(Please, don't just call it "herbal tea")
Life can throw a lot of little barbs at us. Maybe it’s trouble sleeping; maybe it’s a sense of sluggishness after overindulging or overworking; maybe it’s fatigue due to a cold, or the process of fighting off someone else’s; maybe it’s the effect of hormones that are just a wee bit off kilter.
Most of the time, it feels as though these little barbs don’t warrant treatment with major medications, but they can get in the way. And no one likes to feel not-quite-right, or look less-than-vibrant as a result.
It’s for this reason that, whenever I’m in France, I make a point of visiting herbalist shops (herboristeries). Often staffed by naturopaths, they smell fantastic — fresh, herbal, natural — and while they receive visitors constantly, their hushed environments ensure that each client can get the unhurried help they need.
A few years ago, I became particularly taken with the way plant medicines are used in France. It began when I visited an herboristerie in search of something that might soothe joint pain; I left with a bag of a dried herb I’d never heard of before and instructions to make it into an infusion (what we’d typically call an herbal tea, but these infusions are much more potent).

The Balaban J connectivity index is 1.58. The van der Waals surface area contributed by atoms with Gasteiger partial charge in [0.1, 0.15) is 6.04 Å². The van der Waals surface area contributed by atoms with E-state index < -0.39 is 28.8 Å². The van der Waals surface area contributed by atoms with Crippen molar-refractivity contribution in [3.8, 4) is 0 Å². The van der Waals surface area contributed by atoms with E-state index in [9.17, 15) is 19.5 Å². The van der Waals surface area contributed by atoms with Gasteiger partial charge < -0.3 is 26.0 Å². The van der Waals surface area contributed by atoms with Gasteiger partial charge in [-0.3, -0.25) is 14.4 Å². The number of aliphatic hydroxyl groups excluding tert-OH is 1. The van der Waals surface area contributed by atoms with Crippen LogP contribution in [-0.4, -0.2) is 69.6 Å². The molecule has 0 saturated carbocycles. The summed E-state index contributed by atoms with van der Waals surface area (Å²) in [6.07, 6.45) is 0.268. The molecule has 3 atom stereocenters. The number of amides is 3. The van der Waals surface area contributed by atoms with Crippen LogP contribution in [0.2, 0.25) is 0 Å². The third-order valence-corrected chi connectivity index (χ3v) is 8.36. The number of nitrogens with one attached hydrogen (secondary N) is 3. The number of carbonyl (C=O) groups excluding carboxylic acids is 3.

Then, just for fun, I visited a pharmacy and asked the pharmacist what she’d suggest. She immediately plucked a tube of gel off the shelf, told me that it was incredibly effective, and pointed to its active ingredient: the same herb that was in my infusion.